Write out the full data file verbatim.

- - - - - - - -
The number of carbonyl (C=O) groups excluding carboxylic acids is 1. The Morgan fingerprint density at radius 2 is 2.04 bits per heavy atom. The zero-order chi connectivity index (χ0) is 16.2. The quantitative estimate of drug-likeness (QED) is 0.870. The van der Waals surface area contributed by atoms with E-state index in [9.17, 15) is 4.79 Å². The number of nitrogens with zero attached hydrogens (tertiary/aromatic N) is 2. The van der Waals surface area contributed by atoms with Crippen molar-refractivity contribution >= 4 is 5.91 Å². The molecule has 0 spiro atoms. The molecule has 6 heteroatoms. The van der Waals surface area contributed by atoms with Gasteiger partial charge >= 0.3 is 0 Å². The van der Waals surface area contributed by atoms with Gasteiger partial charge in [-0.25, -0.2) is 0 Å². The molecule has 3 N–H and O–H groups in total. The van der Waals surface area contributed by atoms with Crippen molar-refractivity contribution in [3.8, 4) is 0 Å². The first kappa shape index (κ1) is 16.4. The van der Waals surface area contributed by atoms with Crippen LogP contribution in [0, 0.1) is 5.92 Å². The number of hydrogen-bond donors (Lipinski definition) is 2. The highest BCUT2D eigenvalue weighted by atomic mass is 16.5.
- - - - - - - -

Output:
The number of carbonyl (C=O) groups excluding carboxylic acids is 1. The Morgan fingerprint density at radius 2 is 2.04 bits per heavy atom. The zero-order chi connectivity index (χ0) is 16.2. The quantitative estimate of drug-likeness (QED) is 0.870. The van der Waals surface area contributed by atoms with E-state index in [9.17, 15) is 4.79 Å². The number of nitrogens with zero attached hydrogens (tertiary/aromatic N) is 2. The van der Waals surface area contributed by atoms with Crippen molar-refractivity contribution >= 4 is 5.91 Å². The molecule has 0 spiro atoms. The molecule has 6 heteroatoms. The van der Waals surface area contributed by atoms with Gasteiger partial charge >= 0.3 is 0 Å². The van der Waals surface area contributed by atoms with Gasteiger partial charge in [-0.25, -0.2) is 0 Å². The molecule has 3 N–H and O–H groups in total. The van der Waals surface area contributed by atoms with Crippen molar-refractivity contribution in [3.8, 4) is 0 Å². The first kappa shape index (κ1) is 16.4. The van der Waals surface area contributed by atoms with Crippen LogP contribution in [0, 0.1) is 5.92 Å². The number of hydrogen-bond donors (Lipinski definition) is 2. The highest BCUT2D eigenvalue weighted by atomic mass is 16.5.